Is India ready for electric vehicles?

Source - The Hindu, Mint, Focus


  • Climate Change : India has committed to cutting its GHG(Greenhouse Gas) emissions intensity by 33% 35% below 2005 levels by 2030
  • Quick Urbanization : According to WHO, India is a home to 14 out of 20 most polluted cities in the world. Electric vehicle can improve that condition by reducing local concentrations of pollutants in cities. Data capture and analysis - Mobility has undergone a digital revolution. This has created possibility of a greater utilization of existing transportation assests to move towards electric mobility.
  • Energy security : EV’s will facilitate lower reliance on fossil fuel imports and at the same time reduce India's Current Account Deficit (CAD).
  • Advances in renewable energy and battery technology : Lower cost of clean, low-carbon energy with higher energy densities, faster charging and long-lasting batteries.
  • Lower Maintenance of Electric Vehicles due to less number of moving parts.

NITI Aayog in its recent report has highlighted that making
India's passenger mobility shared, electric and connected can
cut its energy demand by 64% and carbon emissions by 37%.
This roughly translates into savings of Rs 3.9 lakh crores by


  • National Electric Mobility Mission Plan 2020: Aims to have 6-7 Million Electric Vehicles by the end of 2020. Implemented by Ministry of Heavy Industries and Public Enterprises.
  • National Council for Electric Mobility: Inter-Ministerial team headed by Minister of Heavy Industries to approve Electric Mobility Plans.
  • National Board for Electric Mobility: Inter-Secretarial team headed by Secretary, Department of Heavy Industries to recommend Policies for adoption of Electric Vehicles.
  • FAME Scheme (Phase II): The Department of Heavy Industries is implementing phase 2 of the FAME Scheme (Faster Adoption and Manufacturing of Hybrid and Electric Vehicles) for a period of 3 years starting from 1st April 2019.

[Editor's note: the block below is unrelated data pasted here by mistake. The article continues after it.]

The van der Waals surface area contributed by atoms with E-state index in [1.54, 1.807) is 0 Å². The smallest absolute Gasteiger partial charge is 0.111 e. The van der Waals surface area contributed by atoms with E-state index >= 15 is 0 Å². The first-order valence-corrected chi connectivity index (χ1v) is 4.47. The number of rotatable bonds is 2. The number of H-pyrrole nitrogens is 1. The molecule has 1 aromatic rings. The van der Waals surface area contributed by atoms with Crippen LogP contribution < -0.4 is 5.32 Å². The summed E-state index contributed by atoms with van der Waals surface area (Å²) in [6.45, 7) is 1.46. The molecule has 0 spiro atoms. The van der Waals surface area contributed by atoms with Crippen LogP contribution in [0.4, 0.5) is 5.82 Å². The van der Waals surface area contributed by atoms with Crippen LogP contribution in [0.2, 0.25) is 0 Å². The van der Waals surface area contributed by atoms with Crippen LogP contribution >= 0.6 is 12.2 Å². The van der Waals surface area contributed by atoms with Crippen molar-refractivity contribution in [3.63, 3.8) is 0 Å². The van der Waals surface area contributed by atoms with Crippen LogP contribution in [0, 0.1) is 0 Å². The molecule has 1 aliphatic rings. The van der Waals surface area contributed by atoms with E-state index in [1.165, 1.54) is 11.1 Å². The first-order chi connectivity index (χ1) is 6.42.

• Objective: Target to achieve 6-7 million sales of hybrid and electric vehicles year on year from 2020 onwards.
  • Mandate: Demand Incentive and Charging Infrastructure.
  • Nature of Demand Incentive: The higher cost of Electric vehicles can act as prohibitive factor. Hence, the Government provides for upfront demand incentive on
    purchase of Electric Vehicles. This demand incentive leads to decrease in purchasing cost of Electric vehicle for the consumer. For example, to buy Electric Vehicle worth Rs 1.5 lakh, the customer would be required to pay only Rs 1.3 lakhs. The remaining amount of Rs 20,000 is later reimbursed by the Government to the manufacturer.
  • Applicability: Applicable for all vehicles (Two-Wheelers, Three-Wheelers, Four-Wheelers, Buses etc) used for both Public and Private Transportation. However, higher preference is being given for Public Transportation vehicles. Further, incentive depends upon battery capacity of vehicles. Higher the battery capacity, higher would be the demand incentive.


In spite of these initiatives, the share of Electric vehicles in India has remained below 1%. This is quite low as compared to countries such as Norway where the share of electric vehicles is as high as 40%. Similarly, last year, China alone accounted for more than half of the global sale of Electric Vehicles. Some of the constraints and Challenges are:

  • Higher Dependence on Raw Materials: India does not have enough reserves of rare earth minerals such as Lithium, Cobalt etc. which are required for manufacturing
    batteries. Most of these minerals are imported from countries such as China.
  • Poor Charging Infrastructure: Once fully charged, the Electric Vehicles can run for an average maximum distance of around 250 km. Hence, unless the charging infrastructure improves, the demand for electric vehicles would remain lower.
  • Higher Capital costs of Electric vehicles in comparison to conventional vehicles.
  • Lower efficiency of Electric vehicles in terms of average speed and distance travelled.